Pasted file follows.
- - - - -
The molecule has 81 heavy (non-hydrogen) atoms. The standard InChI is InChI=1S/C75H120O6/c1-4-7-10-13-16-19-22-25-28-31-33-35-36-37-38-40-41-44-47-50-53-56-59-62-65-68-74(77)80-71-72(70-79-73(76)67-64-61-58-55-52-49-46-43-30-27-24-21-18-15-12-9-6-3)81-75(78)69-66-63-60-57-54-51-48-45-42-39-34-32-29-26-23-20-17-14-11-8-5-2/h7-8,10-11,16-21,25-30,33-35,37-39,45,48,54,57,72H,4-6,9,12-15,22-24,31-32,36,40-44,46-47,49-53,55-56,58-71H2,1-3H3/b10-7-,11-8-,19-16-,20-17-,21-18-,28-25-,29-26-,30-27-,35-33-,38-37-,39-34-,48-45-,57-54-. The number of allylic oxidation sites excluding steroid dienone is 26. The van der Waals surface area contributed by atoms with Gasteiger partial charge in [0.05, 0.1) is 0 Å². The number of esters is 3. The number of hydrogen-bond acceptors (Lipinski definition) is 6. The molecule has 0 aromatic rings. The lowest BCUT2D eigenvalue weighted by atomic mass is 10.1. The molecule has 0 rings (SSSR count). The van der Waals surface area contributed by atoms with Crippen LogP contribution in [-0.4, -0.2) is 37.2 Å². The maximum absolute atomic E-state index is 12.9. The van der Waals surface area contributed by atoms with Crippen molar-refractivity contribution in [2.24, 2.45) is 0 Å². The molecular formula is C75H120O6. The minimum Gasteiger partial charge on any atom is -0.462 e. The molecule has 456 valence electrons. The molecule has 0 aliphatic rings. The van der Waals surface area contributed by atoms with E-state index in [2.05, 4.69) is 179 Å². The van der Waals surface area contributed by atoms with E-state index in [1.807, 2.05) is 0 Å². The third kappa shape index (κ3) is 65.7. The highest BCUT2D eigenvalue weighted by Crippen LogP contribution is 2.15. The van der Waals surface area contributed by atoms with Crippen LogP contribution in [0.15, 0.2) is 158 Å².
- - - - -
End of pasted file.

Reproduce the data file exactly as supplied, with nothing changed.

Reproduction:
The molecule has 81 heavy (non-hydrogen) atoms. The standard InChI is InChI=1S/C75H120O6/c1-4-7-10-13-16-19-22-25-28-31-33-35-36-37-38-40-41-44-47-50-53-56-59-62-65-68-74(77)80-71-72(70-79-73(76)67-64-61-58-55-52-49-46-43-30-27-24-21-18-15-12-9-6-3)81-75(78)69-66-63-60-57-54-51-48-45-42-39-34-32-29-26-23-20-17-14-11-8-5-2/h7-8,10-11,16-21,25-30,33-35,37-39,45,48,54,57,72H,4-6,9,12-15,22-24,31-32,36,40-44,46-47,49-53,55-56,58-71H2,1-3H3/b10-7-,11-8-,19-16-,20-17-,21-18-,28-25-,29-26-,30-27-,35-33-,38-37-,39-34-,48-45-,57-54-. The number of allylic oxidation sites excluding steroid dienone is 26. The van der Waals surface area contributed by atoms with Gasteiger partial charge in [0.05, 0.1) is 0 Å². The number of esters is 3. The number of hydrogen-bond acceptors (Lipinski definition) is 6. The molecule has 0 aromatic rings. The lowest BCUT2D eigenvalue weighted by atomic mass is 10.1. The molecule has 0 rings (SSSR count). The van der Waals surface area contributed by atoms with Crippen LogP contribution in [-0.4, -0.2) is 37.2 Å². The maximum absolute atomic E-state index is 12.9. The van der Waals surface area contributed by atoms with Crippen molar-refractivity contribution in [2.24, 2.45) is 0 Å². The molecular formula is C75H120O6. The minimum Gasteiger partial charge on any atom is -0.462 e. The molecule has 456 valence electrons. The molecule has 0 aliphatic rings. The van der Waals surface area contributed by atoms with E-state index in [2.05, 4.69) is 179 Å². The van der Waals surface area contributed by atoms with E-state index in [1.807, 2.05) is 0 Å². The third kappa shape index (κ3) is 65.7. The highest BCUT2D eigenvalue weighted by Crippen LogP contribution is 2.15. The van der Waals surface area contributed by atoms with Crippen LogP contribution in [0.15, 0.2) is 158 Å².